About the author

Signal Contributor

Signal Contributor

Gary Curtis: Israel at 70

In spite of entrenched resistance by many of its Arab neighbors, the modern nation of Israel is a reality and a “miracle”—70 years in the making and deserving of international recognition and celebration.

Recently, U.S. President Trump publicly recognized Jerusalem as the capital of the Jewish State. This seems odd since it has been the functional capital since modern Israel declared itself a state in 1948. Its democratic-based government buildings for its legislative, judicial, and executive branches are located there, as are the residences for the president and prime minister.

But the recognition of this ancient Jewish capital has been a political “hot potato” due to the international political rejection of the Jewish right to live as a Jewish-majority state by the neighboring Islamic-Arab states and their allies.

The U.S. Congress unanimously passed the U.S. Embassy Act of 1995, recognizing Jerusalem as the declared capital of Israel and funding the relocation of our embassy to Jerusalem from Tel Aviv, to complete our recognition of modern Israel, itself. Yet, U.S. presidents have delayed doing so, certifying a waiver to this law, every six months, asserting that it was “not in our national interests,” at that time, with the politically sensitive Islamic-Arab nations.

Again, President Trump moved to fulfill campaign promises regarding Israel by deciding to move the embassy to an existing U.S. owned facility in Jerusalem and designate it as the U.S. Embassy, during this year of celebration of the modern state of Israel.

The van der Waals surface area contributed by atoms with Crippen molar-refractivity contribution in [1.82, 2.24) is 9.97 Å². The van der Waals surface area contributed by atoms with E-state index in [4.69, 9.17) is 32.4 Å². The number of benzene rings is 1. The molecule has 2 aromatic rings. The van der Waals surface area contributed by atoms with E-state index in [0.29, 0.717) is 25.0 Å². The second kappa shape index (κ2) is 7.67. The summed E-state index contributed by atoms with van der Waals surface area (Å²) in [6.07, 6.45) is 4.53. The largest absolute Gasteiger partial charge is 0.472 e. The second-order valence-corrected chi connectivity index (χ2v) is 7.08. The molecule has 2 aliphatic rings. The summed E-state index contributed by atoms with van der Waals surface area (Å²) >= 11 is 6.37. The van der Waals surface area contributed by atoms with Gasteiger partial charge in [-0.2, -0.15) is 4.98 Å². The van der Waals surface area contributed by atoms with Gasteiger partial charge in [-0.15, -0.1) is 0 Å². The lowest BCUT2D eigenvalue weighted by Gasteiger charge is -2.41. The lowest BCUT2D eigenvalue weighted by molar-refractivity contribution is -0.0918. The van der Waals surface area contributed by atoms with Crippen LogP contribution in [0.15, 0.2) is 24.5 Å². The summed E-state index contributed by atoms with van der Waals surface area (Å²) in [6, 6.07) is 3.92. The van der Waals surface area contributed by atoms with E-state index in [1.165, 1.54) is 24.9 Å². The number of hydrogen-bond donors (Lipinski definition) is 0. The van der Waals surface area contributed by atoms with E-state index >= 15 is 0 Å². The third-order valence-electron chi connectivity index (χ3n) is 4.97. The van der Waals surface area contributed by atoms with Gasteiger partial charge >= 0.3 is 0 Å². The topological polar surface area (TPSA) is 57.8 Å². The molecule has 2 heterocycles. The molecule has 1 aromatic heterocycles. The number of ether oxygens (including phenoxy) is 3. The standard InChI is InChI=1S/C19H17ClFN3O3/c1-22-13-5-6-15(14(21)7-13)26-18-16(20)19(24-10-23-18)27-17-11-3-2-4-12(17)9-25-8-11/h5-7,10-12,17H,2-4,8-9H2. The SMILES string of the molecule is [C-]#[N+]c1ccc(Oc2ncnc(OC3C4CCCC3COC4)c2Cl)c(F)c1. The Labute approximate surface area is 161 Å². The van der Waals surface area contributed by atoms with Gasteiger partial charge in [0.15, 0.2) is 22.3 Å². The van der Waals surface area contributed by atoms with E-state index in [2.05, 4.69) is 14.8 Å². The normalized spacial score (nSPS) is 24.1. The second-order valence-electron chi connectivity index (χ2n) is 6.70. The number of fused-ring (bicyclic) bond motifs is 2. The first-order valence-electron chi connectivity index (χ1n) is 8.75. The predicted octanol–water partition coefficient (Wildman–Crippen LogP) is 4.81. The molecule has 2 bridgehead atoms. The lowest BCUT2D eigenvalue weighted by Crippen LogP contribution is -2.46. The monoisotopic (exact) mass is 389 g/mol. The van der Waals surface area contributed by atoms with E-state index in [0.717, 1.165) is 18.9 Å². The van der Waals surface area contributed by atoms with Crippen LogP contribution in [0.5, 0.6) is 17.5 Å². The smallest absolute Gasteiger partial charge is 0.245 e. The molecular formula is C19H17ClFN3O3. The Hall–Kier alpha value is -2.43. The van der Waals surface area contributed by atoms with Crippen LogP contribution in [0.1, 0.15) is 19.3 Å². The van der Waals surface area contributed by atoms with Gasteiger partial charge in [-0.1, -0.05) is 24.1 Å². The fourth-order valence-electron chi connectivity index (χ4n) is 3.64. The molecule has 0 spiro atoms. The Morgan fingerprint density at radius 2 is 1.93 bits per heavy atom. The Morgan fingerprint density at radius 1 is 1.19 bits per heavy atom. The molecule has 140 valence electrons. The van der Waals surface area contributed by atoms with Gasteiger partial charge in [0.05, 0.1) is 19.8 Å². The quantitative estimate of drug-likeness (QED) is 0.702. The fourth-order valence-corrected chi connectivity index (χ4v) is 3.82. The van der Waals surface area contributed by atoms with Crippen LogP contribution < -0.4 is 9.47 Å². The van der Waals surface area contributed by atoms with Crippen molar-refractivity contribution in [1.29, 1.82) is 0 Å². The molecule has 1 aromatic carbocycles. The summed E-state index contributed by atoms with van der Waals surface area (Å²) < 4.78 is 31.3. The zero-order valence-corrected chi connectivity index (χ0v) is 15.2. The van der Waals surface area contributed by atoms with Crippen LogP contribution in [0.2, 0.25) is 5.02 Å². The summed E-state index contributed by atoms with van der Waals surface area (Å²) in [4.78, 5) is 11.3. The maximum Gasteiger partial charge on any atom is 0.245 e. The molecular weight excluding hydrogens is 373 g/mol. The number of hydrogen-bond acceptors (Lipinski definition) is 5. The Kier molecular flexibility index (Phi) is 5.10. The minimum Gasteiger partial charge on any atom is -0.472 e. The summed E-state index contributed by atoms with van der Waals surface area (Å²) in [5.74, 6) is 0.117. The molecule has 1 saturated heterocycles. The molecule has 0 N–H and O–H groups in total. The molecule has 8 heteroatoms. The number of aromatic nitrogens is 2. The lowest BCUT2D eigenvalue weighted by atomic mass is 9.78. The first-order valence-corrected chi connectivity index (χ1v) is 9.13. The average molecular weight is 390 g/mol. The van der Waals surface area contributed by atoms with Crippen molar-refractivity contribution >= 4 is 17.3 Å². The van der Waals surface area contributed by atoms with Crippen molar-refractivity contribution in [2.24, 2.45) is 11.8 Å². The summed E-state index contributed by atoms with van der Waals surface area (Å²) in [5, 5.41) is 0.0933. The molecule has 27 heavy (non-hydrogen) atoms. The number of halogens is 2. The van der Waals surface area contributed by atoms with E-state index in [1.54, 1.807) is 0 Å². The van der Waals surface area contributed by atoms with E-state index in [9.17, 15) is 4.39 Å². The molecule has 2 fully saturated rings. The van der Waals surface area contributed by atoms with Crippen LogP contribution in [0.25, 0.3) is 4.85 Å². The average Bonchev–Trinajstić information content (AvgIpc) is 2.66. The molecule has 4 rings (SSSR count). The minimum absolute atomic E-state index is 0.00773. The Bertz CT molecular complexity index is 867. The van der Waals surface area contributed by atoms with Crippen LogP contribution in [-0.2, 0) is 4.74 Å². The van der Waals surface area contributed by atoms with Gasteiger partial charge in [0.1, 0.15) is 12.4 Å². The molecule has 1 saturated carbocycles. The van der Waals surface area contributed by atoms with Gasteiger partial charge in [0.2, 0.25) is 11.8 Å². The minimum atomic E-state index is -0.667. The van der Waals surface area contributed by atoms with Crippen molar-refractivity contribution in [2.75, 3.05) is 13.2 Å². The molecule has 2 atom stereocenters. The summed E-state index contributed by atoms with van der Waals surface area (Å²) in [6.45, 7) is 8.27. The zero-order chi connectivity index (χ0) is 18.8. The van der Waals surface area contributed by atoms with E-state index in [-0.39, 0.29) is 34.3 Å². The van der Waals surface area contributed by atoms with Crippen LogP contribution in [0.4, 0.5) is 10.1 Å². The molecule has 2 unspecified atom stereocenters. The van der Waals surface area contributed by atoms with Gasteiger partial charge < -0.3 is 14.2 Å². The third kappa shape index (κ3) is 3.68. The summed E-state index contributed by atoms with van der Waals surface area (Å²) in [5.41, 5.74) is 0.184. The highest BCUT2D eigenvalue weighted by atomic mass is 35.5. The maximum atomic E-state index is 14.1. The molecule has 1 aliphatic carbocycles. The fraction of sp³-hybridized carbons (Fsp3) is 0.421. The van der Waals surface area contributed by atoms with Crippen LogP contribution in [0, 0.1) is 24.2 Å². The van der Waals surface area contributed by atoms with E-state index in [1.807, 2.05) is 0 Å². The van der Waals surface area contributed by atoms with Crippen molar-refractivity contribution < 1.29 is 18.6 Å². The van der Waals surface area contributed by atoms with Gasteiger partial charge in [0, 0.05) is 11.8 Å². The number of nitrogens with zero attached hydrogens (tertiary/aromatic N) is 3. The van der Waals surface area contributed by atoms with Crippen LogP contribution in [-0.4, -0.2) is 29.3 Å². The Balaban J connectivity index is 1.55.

This embassy was inaugurated and officially opened last Monday, the 14th of May, which is also the Anniversary of Israel’s declaration of independence and the founding of the new nation, in 1948. It remains to be seen if or when Arab leaders will respond with political posturing or military mayhem.

Seeing Hamas stir up tens of thousands of young Palestinians to storm the Gaza border in violent actions is disheartening, after decades of “peace talks” and Israelis actually exchanging land for peace with their neighbors. These supposed “non-violent protests,” following the weekly Friday prayers at Muslim mosques, actually organize Palestinian teenagers and terrorist groups to try to infiltrate Israel to harm or kidnap its citizens and destroy the livelihood of its farmers. They seek to cut the border fence and throw rocks and bottles of burning gas at Israeli soldiers and to plant explosives and fly incendiary devices on kites into Israel to burn up their crops.

This planned violence has needlessly resulted in at least 50 Palestinian deaths in the past weeks.

Golda Meir, one of Israel’s early Prime Ministers, is quoted as saying,“We can forgive the Arabs for killing our children. We cannot forgive them for forcing us to kill their children. We will only have peace with the Arabs when they love their children more than they hate us.”

Israel is a political and physical reality. It has been established among 51 Arab states, at the crossroads of Europe, Asia, and Africa for seven decades. The world will be better off and peace can be enjoyed by Arabs and Jews, alike, if we all accept Israel’s right to exist and work together to eliminate hatred in exchange for peace for ourselves, our children, and neighbors.

Gary Curtis is a Santa Clarita resident.